Tahoe-Truckee community health need surveys planned for June
TAHOE/TRUCKEE — Impacts of the federal Affordable Care Act and mental health and substance abuse issues are among criteria the hospital wants to assess as it embarks on an updated health plan for the community.
Set to launch this month, Tahoe Forest Health System’s 2014 Community Health Needs Assessment survey will gather statistics and feedback on health issues facing residents living in the hospital district, including those served by Incline Village Community Hospital.
“It’s being done at a time when access to health care has changed dramatically … we know many more people are now insured and have better access to health care services,” said Caroline Ford, executive director of Tahoe Forest’s Wellness Neighborhood. “So, what does that mean in terms of demand for services? It will allow us to better understand what the health status is of our communities.”
The survey will have two facets: a mailer to select households to participate via a secure website, and a phone call. Invitations will be mailed around June 15, and the phone calls, lasting about 20 minutes, will start around 10 days later.
“It’s important that our residents … feel safe in responding to this survey,” said Shelia Leijon, Community Outreach Coordinator for IVCH. “We want to reach as many people as possible to inform them that it’s not only OK to take the call, but important … so that collectively we can offer programs and services to meet the real health needs of our community.”
For Incline, the goal is to obtain 400 completed surveys. Residents in Truckee, Tahoe City, Kings Beach and other California areas also will be polled.
All answers to the random surveys are confidential, and participants are anonymous.
Surveyors may ask about access to health care, exercise and physical activity habits, diet and immunizations. Other likely topics include alcohol and tobacco usage and cancer screenings.
Ford said the questions are derived from standards set by the Centers for Disease Control and Prevention and are universal across the country.
While the questions will be similar, Ford said the district is focusing on a few subgroups that are likely most in need — particularly seniors, in terms of transportation, disability and chronic disease; and mental/behavioral health, in terms of proper access to services across the North Shore.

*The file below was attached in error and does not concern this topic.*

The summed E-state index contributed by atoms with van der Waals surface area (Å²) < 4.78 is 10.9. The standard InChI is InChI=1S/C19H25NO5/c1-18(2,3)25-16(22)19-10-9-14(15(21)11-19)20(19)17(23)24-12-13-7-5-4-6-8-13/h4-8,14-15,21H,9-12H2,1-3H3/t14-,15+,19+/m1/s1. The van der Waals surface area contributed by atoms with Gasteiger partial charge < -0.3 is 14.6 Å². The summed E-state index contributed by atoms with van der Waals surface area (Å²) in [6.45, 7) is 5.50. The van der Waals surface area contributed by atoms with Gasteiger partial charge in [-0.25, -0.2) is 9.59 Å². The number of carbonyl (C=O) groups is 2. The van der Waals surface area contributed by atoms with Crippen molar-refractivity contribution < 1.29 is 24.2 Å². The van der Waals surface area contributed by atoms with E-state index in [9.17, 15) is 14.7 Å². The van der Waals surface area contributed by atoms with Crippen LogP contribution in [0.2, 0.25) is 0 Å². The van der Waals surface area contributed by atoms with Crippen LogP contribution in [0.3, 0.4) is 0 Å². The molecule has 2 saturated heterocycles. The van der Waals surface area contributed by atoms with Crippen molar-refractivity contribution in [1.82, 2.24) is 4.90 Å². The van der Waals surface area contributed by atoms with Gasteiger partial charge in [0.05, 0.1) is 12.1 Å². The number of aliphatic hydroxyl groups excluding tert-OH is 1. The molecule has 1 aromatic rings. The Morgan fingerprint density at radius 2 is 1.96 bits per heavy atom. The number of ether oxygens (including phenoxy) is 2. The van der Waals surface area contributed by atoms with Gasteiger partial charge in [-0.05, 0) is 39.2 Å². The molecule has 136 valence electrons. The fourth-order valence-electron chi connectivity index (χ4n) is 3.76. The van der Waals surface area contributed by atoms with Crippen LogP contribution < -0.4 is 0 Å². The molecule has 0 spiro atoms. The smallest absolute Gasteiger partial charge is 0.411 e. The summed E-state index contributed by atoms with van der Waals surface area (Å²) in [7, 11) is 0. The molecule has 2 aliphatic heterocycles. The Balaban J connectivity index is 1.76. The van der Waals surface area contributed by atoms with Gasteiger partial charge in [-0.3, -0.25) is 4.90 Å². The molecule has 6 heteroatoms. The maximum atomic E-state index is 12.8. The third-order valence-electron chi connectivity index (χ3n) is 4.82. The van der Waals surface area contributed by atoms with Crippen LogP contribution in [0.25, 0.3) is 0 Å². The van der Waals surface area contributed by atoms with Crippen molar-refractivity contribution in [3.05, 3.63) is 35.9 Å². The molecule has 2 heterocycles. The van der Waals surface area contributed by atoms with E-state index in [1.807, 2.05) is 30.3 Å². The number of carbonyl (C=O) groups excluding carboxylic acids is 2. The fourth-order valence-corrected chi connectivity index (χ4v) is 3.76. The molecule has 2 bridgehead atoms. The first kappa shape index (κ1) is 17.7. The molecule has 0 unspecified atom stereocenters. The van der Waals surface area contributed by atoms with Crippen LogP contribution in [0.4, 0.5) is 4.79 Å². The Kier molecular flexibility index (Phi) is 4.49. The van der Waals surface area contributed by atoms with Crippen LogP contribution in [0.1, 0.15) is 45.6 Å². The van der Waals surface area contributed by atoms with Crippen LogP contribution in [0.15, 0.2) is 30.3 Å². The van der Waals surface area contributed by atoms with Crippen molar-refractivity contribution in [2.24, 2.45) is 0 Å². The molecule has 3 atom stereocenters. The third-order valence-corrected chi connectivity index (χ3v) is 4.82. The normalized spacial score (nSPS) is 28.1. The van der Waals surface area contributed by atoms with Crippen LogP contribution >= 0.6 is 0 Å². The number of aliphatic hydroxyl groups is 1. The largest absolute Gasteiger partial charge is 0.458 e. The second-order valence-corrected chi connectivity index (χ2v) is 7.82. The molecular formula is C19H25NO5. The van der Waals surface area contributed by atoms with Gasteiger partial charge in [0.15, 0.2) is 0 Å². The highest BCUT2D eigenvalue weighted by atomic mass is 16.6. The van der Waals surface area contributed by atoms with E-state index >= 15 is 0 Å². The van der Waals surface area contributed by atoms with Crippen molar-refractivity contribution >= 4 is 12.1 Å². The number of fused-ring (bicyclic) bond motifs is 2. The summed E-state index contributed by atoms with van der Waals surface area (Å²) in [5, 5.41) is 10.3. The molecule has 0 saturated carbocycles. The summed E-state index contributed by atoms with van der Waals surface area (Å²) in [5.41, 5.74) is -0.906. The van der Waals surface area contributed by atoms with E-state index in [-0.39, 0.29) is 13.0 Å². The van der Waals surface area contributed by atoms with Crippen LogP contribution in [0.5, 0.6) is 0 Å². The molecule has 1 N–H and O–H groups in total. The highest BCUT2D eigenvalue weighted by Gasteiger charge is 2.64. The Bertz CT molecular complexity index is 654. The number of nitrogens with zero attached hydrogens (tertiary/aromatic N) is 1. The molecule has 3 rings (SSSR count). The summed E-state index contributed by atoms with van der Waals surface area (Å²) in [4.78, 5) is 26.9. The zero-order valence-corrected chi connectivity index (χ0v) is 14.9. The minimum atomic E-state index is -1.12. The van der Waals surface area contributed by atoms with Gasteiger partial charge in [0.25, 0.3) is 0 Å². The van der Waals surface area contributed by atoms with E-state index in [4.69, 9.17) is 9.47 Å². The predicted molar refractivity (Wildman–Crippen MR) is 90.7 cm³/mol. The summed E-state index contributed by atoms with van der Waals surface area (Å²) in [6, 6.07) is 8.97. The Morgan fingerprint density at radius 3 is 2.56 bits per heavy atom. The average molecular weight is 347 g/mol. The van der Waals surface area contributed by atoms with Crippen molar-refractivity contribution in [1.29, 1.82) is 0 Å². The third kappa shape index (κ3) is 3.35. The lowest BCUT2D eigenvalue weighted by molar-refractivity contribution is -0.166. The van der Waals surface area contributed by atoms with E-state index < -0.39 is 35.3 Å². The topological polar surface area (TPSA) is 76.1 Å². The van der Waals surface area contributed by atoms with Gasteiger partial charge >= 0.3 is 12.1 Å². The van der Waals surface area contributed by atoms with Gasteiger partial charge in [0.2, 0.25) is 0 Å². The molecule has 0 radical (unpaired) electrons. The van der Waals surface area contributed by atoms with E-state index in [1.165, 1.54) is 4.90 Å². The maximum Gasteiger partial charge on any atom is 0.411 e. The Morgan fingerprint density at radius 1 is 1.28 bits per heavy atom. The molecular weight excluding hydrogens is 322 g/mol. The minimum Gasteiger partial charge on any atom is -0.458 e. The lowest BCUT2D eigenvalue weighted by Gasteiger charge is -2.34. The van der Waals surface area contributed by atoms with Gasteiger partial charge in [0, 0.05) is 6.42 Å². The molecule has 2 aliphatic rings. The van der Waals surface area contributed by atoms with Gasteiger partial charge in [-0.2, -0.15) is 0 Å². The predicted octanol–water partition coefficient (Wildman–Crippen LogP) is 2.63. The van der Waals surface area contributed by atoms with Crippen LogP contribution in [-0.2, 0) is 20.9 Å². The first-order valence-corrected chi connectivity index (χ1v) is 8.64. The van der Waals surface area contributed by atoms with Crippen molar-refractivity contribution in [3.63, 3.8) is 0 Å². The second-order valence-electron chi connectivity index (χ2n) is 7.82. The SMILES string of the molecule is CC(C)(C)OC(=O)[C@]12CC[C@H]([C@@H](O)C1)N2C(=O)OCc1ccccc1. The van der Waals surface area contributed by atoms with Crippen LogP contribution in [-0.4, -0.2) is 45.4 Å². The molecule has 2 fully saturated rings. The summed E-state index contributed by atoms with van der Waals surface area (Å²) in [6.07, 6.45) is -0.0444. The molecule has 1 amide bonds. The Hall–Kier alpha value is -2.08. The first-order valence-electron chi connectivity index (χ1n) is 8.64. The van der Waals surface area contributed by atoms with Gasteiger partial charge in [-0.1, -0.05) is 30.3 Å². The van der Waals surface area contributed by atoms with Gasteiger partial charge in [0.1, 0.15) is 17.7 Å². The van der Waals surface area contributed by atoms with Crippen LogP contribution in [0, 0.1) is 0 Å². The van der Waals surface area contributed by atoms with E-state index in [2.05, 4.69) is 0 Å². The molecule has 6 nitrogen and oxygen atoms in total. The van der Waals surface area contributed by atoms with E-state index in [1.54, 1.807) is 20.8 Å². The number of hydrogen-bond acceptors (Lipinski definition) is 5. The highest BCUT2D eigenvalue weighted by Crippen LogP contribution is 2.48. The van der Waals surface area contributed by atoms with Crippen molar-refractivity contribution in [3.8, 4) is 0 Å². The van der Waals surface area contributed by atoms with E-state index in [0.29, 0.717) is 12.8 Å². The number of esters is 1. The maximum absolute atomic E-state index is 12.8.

“We’d really like to understand the barriers to those types of care,” she said.
Once surveys are done, public meetings will be held likely in September in Incline and on the California side for residents to learn the results and discuss goals to focus on beyond 2014.
“We’ll be looking at benchmarking what the important health indicators are for the region,” Ford said.
That benchmark would be in the form of a fresh Community Health Improvement Plan, the last of which was created in 2011 after a similar survey process took place.
Back then, the plan focused on five key areas: access to primary care/medical home; immunizations (adult and child); ethnic disparities; mental health; and substance abuse, with additional considerations toward women’s health, oral care and weight.
On top of programs Tahoe Forest formed to address those concerns, the 2011 improvement plan also led to the creation of the Wellness Neighborhood, which Ford was hired to lead in 2013.
A new health plan is important, Ford said, because it can be used as a model by which to guide children.
“Changing one’s behavior and actually seeing a shift in health status indicators is a slow process — prevention is a slow process,” Ford said. “But influencing our next generation, our adolescents and school-age children, the habits of preventing something, we want that to happen at a young age, at the very beginning of life.”
An advisory committee is helping with the assessment, Ford said, a process required by California for critical access hospitals, which Tahoe Forest (and thus, IVCH) is.
Among others, the committee includes representatives from the Family Resource Center of Truckee, North Tahoe Family Resource Center, Project MANA, Nevada County Public Health, Placer County Health and Human Services and Sierra Senior Services.
Residents who are not surveyed and want to offer feedback that will be separated from the random survey in Truckee and the California side of the lake can email Ford at firstname.lastname@example.org. For Incline/Crystal Bay, email Leijon at email@example.com.
SOUTH LAKE TAHOE, Calif. — Laura and Chris Didier, parents of three, knew nothing about the fentanyl crisis until it exploded in their Rocklin home.
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